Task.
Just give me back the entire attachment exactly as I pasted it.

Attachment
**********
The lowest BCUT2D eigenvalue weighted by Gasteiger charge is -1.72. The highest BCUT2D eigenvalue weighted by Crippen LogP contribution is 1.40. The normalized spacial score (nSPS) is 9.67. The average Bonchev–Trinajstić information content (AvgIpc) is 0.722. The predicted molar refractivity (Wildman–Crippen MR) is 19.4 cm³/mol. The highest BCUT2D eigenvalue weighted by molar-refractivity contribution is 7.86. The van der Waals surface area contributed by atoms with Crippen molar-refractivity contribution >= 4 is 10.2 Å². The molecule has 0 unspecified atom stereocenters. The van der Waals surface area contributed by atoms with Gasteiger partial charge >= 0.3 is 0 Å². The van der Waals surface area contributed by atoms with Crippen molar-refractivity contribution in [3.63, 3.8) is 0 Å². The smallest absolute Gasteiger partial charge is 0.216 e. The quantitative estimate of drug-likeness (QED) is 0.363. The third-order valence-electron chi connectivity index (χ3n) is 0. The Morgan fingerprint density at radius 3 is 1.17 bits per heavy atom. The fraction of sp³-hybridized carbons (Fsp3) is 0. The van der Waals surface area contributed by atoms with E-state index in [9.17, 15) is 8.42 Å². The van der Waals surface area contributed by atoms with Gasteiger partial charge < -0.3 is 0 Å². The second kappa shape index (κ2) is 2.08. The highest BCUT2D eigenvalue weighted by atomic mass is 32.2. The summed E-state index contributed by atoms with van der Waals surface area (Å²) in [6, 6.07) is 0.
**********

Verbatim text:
The lowest BCUT2D eigenvalue weighted by Gasteiger charge is -1.72. The highest BCUT2D eigenvalue weighted by Crippen LogP contribution is 1.40. The normalized spacial score (nSPS) is 9.67. The average Bonchev–Trinajstić information content (AvgIpc) is 0.722. The predicted molar refractivity (Wildman–Crippen MR) is 19.4 cm³/mol. The highest BCUT2D eigenvalue weighted by molar-refractivity contribution is 7.86. The van der Waals surface area contributed by atoms with Crippen molar-refractivity contribution >= 4 is 10.2 Å². The molecule has 0 unspecified atom stereocenters. The van der Waals surface area contributed by atoms with Gasteiger partial charge >= 0.3 is 0 Å². The van der Waals surface area contributed by atoms with Crippen molar-refractivity contribution in [3.63, 3.8) is 0 Å². The smallest absolute Gasteiger partial charge is 0.216 e. The quantitative estimate of drug-likeness (QED) is 0.363. The third-order valence-electron chi connectivity index (χ3n) is 0. The Morgan fingerprint density at radius 3 is 1.17 bits per heavy atom. The fraction of sp³-hybridized carbons (Fsp3) is 0. The van der Waals surface area contributed by atoms with E-state index in [9.17, 15) is 8.42 Å². The van der Waals surface area contributed by atoms with Gasteiger partial charge < -0.3 is 0 Å². The second kappa shape index (κ2) is 2.08. The highest BCUT2D eigenvalue weighted by atomic mass is 32.2. The summed E-state index contributed by atoms with van der Waals surface area (Å²) in [6, 6.07) is 0.